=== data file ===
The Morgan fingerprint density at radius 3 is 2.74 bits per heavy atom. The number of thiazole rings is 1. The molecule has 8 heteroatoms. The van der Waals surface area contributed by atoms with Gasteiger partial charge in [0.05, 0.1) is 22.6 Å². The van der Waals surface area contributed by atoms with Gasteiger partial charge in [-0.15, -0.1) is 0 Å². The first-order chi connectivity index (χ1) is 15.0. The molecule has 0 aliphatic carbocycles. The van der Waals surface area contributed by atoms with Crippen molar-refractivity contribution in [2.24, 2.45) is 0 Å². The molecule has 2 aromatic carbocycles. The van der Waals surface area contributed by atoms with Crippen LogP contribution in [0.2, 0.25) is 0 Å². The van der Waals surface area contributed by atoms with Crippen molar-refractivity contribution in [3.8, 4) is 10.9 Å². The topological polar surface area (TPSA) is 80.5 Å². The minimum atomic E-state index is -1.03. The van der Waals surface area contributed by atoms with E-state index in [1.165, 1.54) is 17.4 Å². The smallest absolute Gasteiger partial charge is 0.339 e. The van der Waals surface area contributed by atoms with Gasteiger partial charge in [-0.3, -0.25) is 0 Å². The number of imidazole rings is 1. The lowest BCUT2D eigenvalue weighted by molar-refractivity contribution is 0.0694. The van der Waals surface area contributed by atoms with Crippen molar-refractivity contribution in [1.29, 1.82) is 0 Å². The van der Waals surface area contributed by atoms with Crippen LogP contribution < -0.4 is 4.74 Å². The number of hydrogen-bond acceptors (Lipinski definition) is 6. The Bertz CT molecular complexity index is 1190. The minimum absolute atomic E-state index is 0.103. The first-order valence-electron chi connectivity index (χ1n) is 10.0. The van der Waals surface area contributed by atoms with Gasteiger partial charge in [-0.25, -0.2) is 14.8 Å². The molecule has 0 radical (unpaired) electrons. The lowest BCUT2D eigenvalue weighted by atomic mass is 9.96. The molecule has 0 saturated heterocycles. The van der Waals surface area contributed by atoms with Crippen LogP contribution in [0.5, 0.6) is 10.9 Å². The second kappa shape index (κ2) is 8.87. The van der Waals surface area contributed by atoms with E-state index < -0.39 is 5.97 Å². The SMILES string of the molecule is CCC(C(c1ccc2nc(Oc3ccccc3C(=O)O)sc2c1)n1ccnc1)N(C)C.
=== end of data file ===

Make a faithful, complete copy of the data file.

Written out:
The Morgan fingerprint density at radius 3 is 2.74 bits per heavy atom. The number of thiazole rings is 1. The molecule has 8 heteroatoms. The van der Waals surface area contributed by atoms with Gasteiger partial charge in [0.05, 0.1) is 22.6 Å². The van der Waals surface area contributed by atoms with Gasteiger partial charge in [-0.15, -0.1) is 0 Å². The first-order chi connectivity index (χ1) is 15.0. The molecule has 0 aliphatic carbocycles. The van der Waals surface area contributed by atoms with Crippen molar-refractivity contribution in [2.24, 2.45) is 0 Å². The molecule has 2 aromatic carbocycles. The van der Waals surface area contributed by atoms with Crippen LogP contribution in [0.2, 0.25) is 0 Å². The van der Waals surface area contributed by atoms with Crippen molar-refractivity contribution in [3.8, 4) is 10.9 Å². The topological polar surface area (TPSA) is 80.5 Å². The minimum atomic E-state index is -1.03. The van der Waals surface area contributed by atoms with E-state index in [1.165, 1.54) is 17.4 Å². The smallest absolute Gasteiger partial charge is 0.339 e. The van der Waals surface area contributed by atoms with Gasteiger partial charge in [-0.3, -0.25) is 0 Å². The number of imidazole rings is 1. The lowest BCUT2D eigenvalue weighted by molar-refractivity contribution is 0.0694. The van der Waals surface area contributed by atoms with Crippen molar-refractivity contribution in [1.29, 1.82) is 0 Å². The van der Waals surface area contributed by atoms with Crippen LogP contribution < -0.4 is 4.74 Å². The number of hydrogen-bond acceptors (Lipinski definition) is 6. The Bertz CT molecular complexity index is 1190. The minimum absolute atomic E-state index is 0.103. The first-order valence-electron chi connectivity index (χ1n) is 10.0. The van der Waals surface area contributed by atoms with Gasteiger partial charge in [-0.25, -0.2) is 14.8 Å². The molecule has 0 radical (unpaired) electrons. The lowest BCUT2D eigenvalue weighted by atomic mass is 9.96. The molecule has 0 saturated heterocycles. The van der Waals surface area contributed by atoms with Crippen LogP contribution in [0.5, 0.6) is 10.9 Å². The second kappa shape index (κ2) is 8.87. The van der Waals surface area contributed by atoms with E-state index < -0.39 is 5.97 Å². The SMILES string of the molecule is CCC(C(c1ccc2nc(Oc3ccccc3C(=O)O)sc2c1)n1ccnc1)N(C)C.